-by Kate Morton
a pleasant middling read, but nothing more
In the winter years of her life, 98-year-old Grace looks back on her past. Bound by society's early 20th century conventions as a misbegotten child, 14-year-old Grace was sent to be a servant in the 'big house' at Riverton. Fast-forward to the year 1999 - the production of a film is in progress regarding a tragic death that occurred at the house. The elderly Grace is asked to recollect any snippets of memories that would add to the film's authenticity and thus she begins to recount her memoirs of the event surrounding that time period. She also records more forthright details for her grandson; a final task she sets before herself, prior to her death.
Footslogging at a snail-pace at the outset, any impatience will be appeased when the slow-developing plot gradually quickens, culminating in a somewhat predictable and "tied up neatly with a bow" conclusion. Worthy of note is Morton's obvious research that went into the book and her uncanny ability to evoke the past. The candid glimpse into the sub-hierarchy goings on "below stairs" in the realm of servants, butlers and maids was nothing fresh, but certainly intriguing.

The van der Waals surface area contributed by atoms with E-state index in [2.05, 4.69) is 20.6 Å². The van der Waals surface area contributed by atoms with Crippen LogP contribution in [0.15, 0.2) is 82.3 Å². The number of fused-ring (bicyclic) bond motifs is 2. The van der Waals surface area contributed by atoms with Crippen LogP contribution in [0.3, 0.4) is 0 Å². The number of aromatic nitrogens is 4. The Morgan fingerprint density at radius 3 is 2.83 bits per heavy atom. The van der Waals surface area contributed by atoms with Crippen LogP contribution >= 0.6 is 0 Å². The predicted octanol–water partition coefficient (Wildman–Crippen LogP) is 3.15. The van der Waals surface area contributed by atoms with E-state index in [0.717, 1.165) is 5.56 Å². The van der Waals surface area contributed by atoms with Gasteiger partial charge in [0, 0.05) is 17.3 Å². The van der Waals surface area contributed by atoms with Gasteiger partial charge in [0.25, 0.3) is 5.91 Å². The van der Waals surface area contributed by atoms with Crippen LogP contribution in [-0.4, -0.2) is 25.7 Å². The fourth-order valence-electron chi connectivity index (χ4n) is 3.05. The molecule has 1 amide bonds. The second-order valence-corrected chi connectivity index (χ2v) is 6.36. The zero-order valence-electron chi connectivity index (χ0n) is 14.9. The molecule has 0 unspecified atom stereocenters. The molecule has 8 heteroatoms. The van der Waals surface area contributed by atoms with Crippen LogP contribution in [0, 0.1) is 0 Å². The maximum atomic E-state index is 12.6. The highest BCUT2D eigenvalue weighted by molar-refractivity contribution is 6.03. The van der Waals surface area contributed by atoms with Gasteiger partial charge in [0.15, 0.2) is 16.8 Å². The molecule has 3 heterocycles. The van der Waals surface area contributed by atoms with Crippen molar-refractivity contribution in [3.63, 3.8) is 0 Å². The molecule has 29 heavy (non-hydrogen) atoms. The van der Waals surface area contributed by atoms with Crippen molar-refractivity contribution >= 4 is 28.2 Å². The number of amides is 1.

The characters in The House at Riverton failed to resonate, save the elderly narrator, Grace, who was particularly well developed. Grace, alone, had a richness, a realness, that you truly were drawn to - not merely as a geriatric caricature but as a living breathing person that you could almost touch. The ultimate "revelation" about Grace's origins wasn't a surprise. The drawn-out painstaking way this truth was realized by the lead character was irritating and detracted from the rest of the story.
A book like this would suit someone looking for a light, but entertaining, weekend read. Think Remains of the Day and Upstairs, Downstairs, sans remarkableness. Enjoyable, interesting, yet insubstantial - nothing that which would warrant a repeat perusal.